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Keep It S-I-M-P-L-E

A guest forms an opinion of an establishment during the initial interaction with an associate. That first interaction is crucial, but so are the second, third, and fourth. All must be memorable and positive. In baseball, the batter gets three strikes. In guest service, we aren’t always so lucky.

So how does one develop a service culture that inspires, develops, and motivates employees at all levels of the organization to create value for the organization and deliver their best every time because every guest counts?

There are six steps lodging establishments can take to create a culture that inspires employees to deliver memorable guest service. The following steps can be best remembered by the acronym S-I-M-P-L-E.

S: Set Service Standards

Develop relevant and realistic service standards for each department. Define how to answer the phone, how to room a guest, how to clean a room, etc. “What does it look and sound like when done right?” Communicate and train these standards and make sure everyone lives these standards consistently.
Train for when things go wrong—as they will. Equip staff with skills for handling service breakdowns. Help them feel prepared and confident to resolve challenging situations. Guests expect quick resolution of problems. They don’t want to hear “Let me get my manager.” In fact, Forum Corporation research states if customers’ problems are resolved quickly, they are more likely to return and be more loyal.

I: Inspire Associates to Implement These Standards Consistently

Leadership is about relationships. The better the relationships a manager cultivates, the more likely associates will consistently deliver memorable service. Let’s face it. Employees work for you for one of two reasons: because they “have to” or because they “want to.” When are they more productive? Happy, engaged associates find ways to exceed guest expectations. Treat associates as you want them to treat your guests. Great service always starts behind the scenes.

As managers, ensure that you set the example for using standards. Nothing de-motivates more than observing a manager use the “do as I say, not as I do” approach.

M: Moments of Truth—Identify all the Guest Touch Points
Identify and map out all “touch points” that guests experience. What would rate as “memorable” at each touch point, from the curb to the room and all points in between?

Develop a service map that reflects a true and complete customer experience, and make sure everyone is on board and knows how to behave at all key touch points.

Match the standards of engaging guests at every touch point by training appropriate scripts that illustrate how the interaction is to unfold.

Focus instruction on transforming ordinary service to extraordinary. (Remember: the difference between “ordinary” and “extraordinary” is that little extra.) Training must inspire associates to take service to the next level.

P: Provide Meaningful Feedback

Feedback is a gift that managers provide their associates. Supportive feedback lets associates know how they are performing. It reinforces excellent service. Specific compliments let associates know what you’d like to see continue. Properly given corrective feedback helps an employee understand how current performance falls short of expectations and helps the employee develop and improve. Immediate feedback in the moment is a powerful coaching tool to improve and sustain high service. As Ken Blanchard says, “Effective feedback is the ‘breakfast of champions’ that brings out the best in your associates.”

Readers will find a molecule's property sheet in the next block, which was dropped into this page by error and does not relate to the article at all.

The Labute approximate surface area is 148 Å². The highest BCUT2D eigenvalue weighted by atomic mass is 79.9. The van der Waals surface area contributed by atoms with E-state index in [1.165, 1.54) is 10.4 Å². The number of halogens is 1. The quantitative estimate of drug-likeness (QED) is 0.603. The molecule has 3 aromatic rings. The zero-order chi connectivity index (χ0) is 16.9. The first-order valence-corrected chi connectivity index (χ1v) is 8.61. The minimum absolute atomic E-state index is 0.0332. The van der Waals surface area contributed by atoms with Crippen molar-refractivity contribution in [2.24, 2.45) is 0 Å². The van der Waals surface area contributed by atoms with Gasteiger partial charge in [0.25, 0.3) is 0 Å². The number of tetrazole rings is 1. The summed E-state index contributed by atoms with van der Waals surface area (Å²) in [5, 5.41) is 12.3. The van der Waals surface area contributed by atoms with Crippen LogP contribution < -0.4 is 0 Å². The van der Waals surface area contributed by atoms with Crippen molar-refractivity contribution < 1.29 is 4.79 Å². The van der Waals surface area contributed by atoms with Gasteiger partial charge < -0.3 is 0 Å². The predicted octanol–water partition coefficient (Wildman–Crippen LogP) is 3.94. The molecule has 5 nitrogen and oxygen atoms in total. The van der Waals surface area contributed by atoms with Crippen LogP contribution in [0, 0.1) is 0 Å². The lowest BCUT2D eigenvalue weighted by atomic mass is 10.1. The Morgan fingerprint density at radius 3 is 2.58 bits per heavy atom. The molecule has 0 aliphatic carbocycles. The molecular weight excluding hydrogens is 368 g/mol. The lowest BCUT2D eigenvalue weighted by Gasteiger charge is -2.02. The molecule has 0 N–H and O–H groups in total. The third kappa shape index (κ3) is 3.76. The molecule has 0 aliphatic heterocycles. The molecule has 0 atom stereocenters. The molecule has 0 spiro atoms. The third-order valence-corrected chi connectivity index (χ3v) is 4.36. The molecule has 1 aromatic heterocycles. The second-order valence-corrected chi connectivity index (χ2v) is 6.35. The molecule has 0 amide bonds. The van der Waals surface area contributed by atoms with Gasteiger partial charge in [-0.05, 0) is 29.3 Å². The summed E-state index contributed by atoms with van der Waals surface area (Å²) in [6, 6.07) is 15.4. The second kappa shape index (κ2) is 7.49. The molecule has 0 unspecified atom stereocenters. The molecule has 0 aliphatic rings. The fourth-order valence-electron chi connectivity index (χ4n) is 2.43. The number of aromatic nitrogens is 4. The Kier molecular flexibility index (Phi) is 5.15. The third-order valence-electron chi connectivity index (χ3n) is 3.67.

L: Listen to your associates
Be open to new ideas. Brainstorm with and encourage associates to uncover ways to surprise and delight guests. Continuously look at things through a fresh pair of eyes and ears.

E: Evaluate and Measure Results

Evaluate service progress and impact on a regular basis. Use cost-effective survey tools to measure how well you’re achieving service standards and exceeding customer expectations. Send surveys to a random number of guests monthly. Tabulate and communicate the results by department. Use this feedback as a way to continually enhance or tweak service levels. Make service goal achievement an integral part of management and employee performance reviews.

Excellent Service Equals Excellent Business Sense

A high level of impeccable guest service does not happen by accident. It starts with hiring the right people (who are naturally friendly, caring, and helpful) and putting them in the right positions where their talents shine. It then involves setting, communicating, and implementing service standards that allow happy, confident employees to provide memorable service that translates into happy guests. And, that translates into better financial performance.
Given today’s challenging economy, implementing these crucial, yet cost-effective, strategies can improve any company’s bottom line, no matter the size of the hotel.

Bonnie Reiner is the principal of BHR Training Inc.; www.bhrtraining.com. She designs and delivers relevant and results-oriented employee and management training programs to a wide range of industries. Michael Downing, CHA, FMP, is the vice president of auxiliary services at Johnson & Wales University; www.jwu.edu.

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